Since high school, I have had a desire to help people through the application of science to medicine. Clinical practice alone is emotionally gratifying but intellectual stimulation is derived from the scientific exploration of questions generated by clinical practice. Boundless opportunities, political stability and relative safety from crime attracted me to the US from South Africa. My US citizenship has been obtained and my formal clinical training as a pediatric otolaryngologist has recently been completed. Attention must now be directed at developing my scientific skills. It is necessary to become familiar with the latest life sciences techniques, while maintaining the skills already acquired. Didactic teaching in the fields of genetics, molecular biology applications and information management coupled with hands-on apprenticeships within CGS laboratories and those of consultant laboratories are planned. Research mentorship and troubleshooting assistance by Drs. Post MDPhD and Ehrlich PhD (co-directors of the Center for Genomic Sciences, CGS) will ensure progress in my chosen research field and thereby enable me to build the foundation for an independent career. The CGS is powered by 6 principal investigators and 20 other staff members. Amongst many other achievements, these researchers have localized a gene for gastroesophageal reflux. The center is equipped with over $2.5 million worth of instrumentation including: multiple robotic platforms for construction and analysis of arrays; multiple high throughput automated sequencing systems, and an integrated bioinformatics system. CGS receives approximately $2 million/year in extramural research support (90% NIH) and is held in high regard the parent organization, Allegheny General Hospital. The PI has been fascinated by the poorly-understood affliction, recurrent respiratory papillomatosis and whishes to make his mark by contributing to its understanding. The disease has received little attention yet it renders children dysphonic, aphonic and dyspneic and requires that they undergo numerous surgical procedures until remission eventually occurs. Many individuals are exposed to the causative viruses but most do not get the disease. The latest genomic advances enable one to discover the underlying genetic susceptibilities to infectious agents. Collaborations have been established to obtain and analyze the specimens necessary for such a mission.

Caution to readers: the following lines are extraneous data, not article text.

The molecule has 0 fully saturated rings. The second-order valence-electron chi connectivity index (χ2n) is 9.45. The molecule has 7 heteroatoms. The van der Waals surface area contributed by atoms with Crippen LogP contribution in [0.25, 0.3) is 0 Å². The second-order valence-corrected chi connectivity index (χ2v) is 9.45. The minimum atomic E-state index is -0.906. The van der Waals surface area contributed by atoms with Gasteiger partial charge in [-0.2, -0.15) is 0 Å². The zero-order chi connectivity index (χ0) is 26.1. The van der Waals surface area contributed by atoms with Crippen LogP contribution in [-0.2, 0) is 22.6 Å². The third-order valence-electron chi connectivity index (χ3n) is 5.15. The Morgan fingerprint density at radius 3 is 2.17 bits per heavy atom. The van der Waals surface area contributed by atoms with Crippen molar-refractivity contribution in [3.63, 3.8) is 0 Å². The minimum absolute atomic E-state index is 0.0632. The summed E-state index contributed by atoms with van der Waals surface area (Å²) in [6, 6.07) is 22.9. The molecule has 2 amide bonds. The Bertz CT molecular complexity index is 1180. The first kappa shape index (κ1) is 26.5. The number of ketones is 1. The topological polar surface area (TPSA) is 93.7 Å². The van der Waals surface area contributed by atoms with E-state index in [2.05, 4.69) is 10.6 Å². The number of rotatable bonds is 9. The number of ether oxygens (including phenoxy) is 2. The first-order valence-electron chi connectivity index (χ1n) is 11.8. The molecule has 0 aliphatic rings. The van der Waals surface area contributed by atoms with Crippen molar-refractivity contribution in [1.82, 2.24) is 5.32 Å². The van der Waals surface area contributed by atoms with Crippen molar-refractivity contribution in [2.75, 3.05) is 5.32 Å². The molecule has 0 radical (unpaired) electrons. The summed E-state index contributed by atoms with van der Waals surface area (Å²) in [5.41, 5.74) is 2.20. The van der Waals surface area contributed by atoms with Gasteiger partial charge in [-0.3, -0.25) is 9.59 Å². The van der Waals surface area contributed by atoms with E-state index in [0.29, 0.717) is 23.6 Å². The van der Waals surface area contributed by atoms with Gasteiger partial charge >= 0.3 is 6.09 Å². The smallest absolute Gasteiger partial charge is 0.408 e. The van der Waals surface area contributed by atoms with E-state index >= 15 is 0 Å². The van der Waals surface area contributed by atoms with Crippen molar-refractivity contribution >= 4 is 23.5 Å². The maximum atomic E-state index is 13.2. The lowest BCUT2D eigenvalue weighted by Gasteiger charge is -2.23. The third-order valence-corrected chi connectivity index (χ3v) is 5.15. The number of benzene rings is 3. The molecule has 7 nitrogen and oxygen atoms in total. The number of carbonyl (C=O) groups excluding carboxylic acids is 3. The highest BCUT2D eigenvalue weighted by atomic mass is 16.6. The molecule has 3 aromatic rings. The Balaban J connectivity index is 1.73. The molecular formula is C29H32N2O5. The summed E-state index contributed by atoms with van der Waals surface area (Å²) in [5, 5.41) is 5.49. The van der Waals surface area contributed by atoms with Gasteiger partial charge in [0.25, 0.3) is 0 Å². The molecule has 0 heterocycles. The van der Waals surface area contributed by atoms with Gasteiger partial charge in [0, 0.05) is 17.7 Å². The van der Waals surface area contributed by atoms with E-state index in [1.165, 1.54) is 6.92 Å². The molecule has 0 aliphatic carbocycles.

|Buchinsky, Farrel J; Donfack, Joseph; Derkay, Craig S et al. (2008) Age of child, more than HPV type, is associated with clinical course in recurrent respiratory papillomatosis. PLoS One 3:e2263|
|Donfack, Joseph; Buchinsky, Farrel J; Derkay, Craig S et al. (2006) Four mutations in Epidermodysplasia verruciformis 1 (EVER1) gene are not contributors to susceptibility in RRP. Int J Pediatr Otorhinolaryngol 70:1235-40|
|Buchinsky, Farrel J; Carter, Joseph J; Wipf, Gregory C et al. (2006) Comparison of oral fluid and serum ELISAs in the determination of IgG response to natural human papillomavirus infection in university women. J Clin Virol 35:450-3|
|Sherwood, Mylaina L; Buchinsky, Farrel J; Quigley, Matthew R et al. (2006) Unique challenges of obtaining regulatory approval for a multicenter protocol to study the genetics of RRP and suggested remedies. Otolaryngol Head Neck Surg 135:189-96|
|Buchinsky, Farrel J; Derkay, Craig S; Leal, Suzanne M et al. (2004) Multicenter initiative seeking critical genes in respiratory papillomatosis. Laryngoscope 114:349-57|